The families of two murdered French students today criticised the decision not to refer their sons' killers' sentences to the Court of Appeal.
The Attorney General Baroness Scotland said the life terms given to Dano Sonnex and Nigel Farmer, with minimum terms of 35 and 40 years, were not unduly lenient.
The two men were jailed for the "sadistic" murders in June last year of Laurent Bonomo and Gabriel Ferez in New Cross, south east London.
Mr Ferez's mother Francoise Villement, 46, said: "We hoped that the sentence would be longer. It's not right.
"This won't change anything for me because nothing can bring back my son but it was important that the sentence be longer in order to send a message to society.
"For society's sake, it's a shame."
Mr Bonomo's mother Lydie Bonomo, 53, said: "I'd have preferred them to have received a more final sentence but I'm not surprised by this. I thought it would be the case."
The two students, both 23, died in an "orgy of bloodletting" after being tied up by the drug-fuelled killers and tortured for nearly three hours.
Sonnex and Farmer attacked their semi-naked victims in Mr Bonomo's flat in New Cross, south east London, after climbing in through an open window.
After stealing bank cards and mobile phones, they launched an "inhuman" attack of "brutal and sustained ferocity" on the two 23-year-olds, the Old Bailey heard.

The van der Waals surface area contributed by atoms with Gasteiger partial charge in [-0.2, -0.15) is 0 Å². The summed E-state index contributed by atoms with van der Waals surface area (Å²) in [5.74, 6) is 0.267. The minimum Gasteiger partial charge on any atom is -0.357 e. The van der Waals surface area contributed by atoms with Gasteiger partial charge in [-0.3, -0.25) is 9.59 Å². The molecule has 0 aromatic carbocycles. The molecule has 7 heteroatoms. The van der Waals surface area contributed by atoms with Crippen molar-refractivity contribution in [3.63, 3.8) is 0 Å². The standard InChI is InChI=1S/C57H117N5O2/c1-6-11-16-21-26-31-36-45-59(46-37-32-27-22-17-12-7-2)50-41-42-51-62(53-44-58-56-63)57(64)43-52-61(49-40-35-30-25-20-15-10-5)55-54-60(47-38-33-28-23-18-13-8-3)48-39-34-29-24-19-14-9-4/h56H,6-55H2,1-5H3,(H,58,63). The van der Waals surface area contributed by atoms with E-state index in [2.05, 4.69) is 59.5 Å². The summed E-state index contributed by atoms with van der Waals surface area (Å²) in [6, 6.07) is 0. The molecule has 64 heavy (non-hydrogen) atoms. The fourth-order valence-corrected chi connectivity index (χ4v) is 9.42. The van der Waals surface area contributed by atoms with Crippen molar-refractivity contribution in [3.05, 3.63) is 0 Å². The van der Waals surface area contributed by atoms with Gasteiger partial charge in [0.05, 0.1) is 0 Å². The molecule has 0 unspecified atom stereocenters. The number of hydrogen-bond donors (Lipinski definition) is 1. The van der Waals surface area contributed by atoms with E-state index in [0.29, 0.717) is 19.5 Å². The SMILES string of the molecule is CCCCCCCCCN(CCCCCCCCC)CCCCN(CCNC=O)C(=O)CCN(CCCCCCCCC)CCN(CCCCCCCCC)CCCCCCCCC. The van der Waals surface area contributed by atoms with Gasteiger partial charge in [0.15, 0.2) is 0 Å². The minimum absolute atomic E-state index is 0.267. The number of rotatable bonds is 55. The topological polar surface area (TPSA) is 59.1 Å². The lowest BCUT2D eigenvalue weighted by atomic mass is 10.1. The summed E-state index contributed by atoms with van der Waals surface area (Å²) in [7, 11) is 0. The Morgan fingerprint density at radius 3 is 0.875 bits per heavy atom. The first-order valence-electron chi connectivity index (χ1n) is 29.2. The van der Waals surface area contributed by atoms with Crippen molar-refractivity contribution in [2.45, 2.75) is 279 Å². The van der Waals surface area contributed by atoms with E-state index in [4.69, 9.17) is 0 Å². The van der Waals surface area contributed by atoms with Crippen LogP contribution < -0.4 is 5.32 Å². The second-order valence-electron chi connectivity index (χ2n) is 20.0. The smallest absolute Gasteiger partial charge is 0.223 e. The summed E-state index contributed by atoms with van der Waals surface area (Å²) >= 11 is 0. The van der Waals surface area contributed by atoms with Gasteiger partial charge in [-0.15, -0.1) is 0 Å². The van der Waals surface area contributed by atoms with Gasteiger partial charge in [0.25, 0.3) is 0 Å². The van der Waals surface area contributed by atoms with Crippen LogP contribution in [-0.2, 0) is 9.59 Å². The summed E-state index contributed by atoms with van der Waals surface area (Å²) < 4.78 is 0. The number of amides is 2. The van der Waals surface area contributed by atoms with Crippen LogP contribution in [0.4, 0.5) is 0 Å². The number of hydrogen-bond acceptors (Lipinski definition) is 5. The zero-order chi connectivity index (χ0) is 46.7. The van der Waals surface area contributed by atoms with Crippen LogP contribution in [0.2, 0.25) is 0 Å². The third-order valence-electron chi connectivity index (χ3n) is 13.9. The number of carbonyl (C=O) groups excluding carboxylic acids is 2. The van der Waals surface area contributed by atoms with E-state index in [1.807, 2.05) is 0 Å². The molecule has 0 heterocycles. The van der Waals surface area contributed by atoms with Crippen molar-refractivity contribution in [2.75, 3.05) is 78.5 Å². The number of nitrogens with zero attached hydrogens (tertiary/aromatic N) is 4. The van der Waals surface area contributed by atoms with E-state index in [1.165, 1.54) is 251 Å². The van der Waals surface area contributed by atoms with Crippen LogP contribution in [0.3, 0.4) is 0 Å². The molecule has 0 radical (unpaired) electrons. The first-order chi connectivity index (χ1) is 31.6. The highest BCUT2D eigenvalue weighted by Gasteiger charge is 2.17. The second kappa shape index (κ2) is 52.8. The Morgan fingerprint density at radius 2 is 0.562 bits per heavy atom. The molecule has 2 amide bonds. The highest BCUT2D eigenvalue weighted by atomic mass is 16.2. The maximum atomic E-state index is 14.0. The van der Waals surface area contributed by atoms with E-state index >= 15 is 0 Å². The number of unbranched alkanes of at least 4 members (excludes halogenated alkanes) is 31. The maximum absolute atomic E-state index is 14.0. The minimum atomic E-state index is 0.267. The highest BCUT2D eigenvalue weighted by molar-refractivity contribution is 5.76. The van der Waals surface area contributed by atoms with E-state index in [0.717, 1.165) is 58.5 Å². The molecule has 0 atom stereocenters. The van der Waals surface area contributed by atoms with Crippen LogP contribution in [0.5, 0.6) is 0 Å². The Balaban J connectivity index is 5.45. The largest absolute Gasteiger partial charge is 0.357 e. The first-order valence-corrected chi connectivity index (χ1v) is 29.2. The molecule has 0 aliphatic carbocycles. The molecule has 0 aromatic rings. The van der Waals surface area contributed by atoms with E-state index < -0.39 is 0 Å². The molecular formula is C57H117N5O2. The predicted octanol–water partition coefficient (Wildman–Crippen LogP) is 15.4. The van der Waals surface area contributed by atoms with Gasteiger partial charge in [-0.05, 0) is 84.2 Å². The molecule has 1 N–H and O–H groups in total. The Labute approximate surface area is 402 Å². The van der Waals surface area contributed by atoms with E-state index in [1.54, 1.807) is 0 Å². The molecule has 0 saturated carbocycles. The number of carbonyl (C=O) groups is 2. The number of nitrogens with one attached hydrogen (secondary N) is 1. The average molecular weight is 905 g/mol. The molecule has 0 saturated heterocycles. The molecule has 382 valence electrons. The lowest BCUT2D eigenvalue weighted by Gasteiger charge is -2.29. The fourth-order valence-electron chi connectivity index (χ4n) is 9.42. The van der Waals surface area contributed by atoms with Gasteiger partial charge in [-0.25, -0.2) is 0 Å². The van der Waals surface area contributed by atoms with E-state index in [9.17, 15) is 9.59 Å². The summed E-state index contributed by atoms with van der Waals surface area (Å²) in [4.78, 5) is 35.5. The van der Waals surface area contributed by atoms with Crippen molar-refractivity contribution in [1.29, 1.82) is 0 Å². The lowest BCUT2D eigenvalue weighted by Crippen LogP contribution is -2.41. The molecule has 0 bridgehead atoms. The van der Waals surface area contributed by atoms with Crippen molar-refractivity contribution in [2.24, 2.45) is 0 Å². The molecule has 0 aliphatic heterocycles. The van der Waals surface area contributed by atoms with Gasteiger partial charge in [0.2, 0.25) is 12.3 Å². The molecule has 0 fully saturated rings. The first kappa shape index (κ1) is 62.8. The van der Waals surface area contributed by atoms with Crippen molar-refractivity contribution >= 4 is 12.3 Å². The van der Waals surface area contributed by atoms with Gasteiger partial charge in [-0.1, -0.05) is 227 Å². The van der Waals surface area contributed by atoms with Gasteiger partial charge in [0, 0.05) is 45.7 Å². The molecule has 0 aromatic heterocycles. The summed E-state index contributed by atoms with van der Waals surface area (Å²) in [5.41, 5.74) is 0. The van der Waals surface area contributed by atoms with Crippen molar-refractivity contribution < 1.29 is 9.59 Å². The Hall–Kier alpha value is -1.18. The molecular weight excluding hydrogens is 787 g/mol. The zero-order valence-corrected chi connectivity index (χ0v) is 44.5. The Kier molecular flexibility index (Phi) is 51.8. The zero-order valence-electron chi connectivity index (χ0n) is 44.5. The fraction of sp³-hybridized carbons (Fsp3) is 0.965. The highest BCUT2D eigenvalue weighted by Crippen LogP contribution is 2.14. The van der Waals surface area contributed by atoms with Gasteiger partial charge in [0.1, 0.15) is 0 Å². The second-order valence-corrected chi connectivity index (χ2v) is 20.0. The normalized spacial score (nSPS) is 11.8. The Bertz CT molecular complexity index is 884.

Mr Bonomo was stabbed 194 times and Mr Ferez suffered 50 knife wounds, some of them after his death.
Justice Secretary Jack Straw apologised to the families of the two men last month after it emerged a string of failures throughout the justice system left Sonnex free to kill when he should have been in prison.
The families of the two students have said they wanted their killers to be given "whole life" terms - meaning they would die in prison.
But today Lady Scotland said there was "no prospect" that the Court of Appeal would increase the terms.
She said: "These sadistic murders were truly appalling and those closest to the victims have my deepest sympathy.
"In handing down life sentences, the judge acknowledged he had the option of imposing a 'whole life tariff', meaning an offender can never be released, but these sentences are rarely used.
"However, as he explained that he was not going to use this sanction, my remit was to look at whether the very lengthy minimum periods of imprisonment could instead be described as unreasonable and unduly lenient.
"Having taken account of all relevant papers in the case - including the statements of both families and the impact the murders have had on them - I believe the sentences could not be said to fall outside the proper range and that there is no prospect that the Court of Appeal would increase them.
"Even after the minimum terms are served, the offenders will remain in prison unless and until the Parole Board judges them safe to be released on licence. The judge felt this time may well never come."Reuse content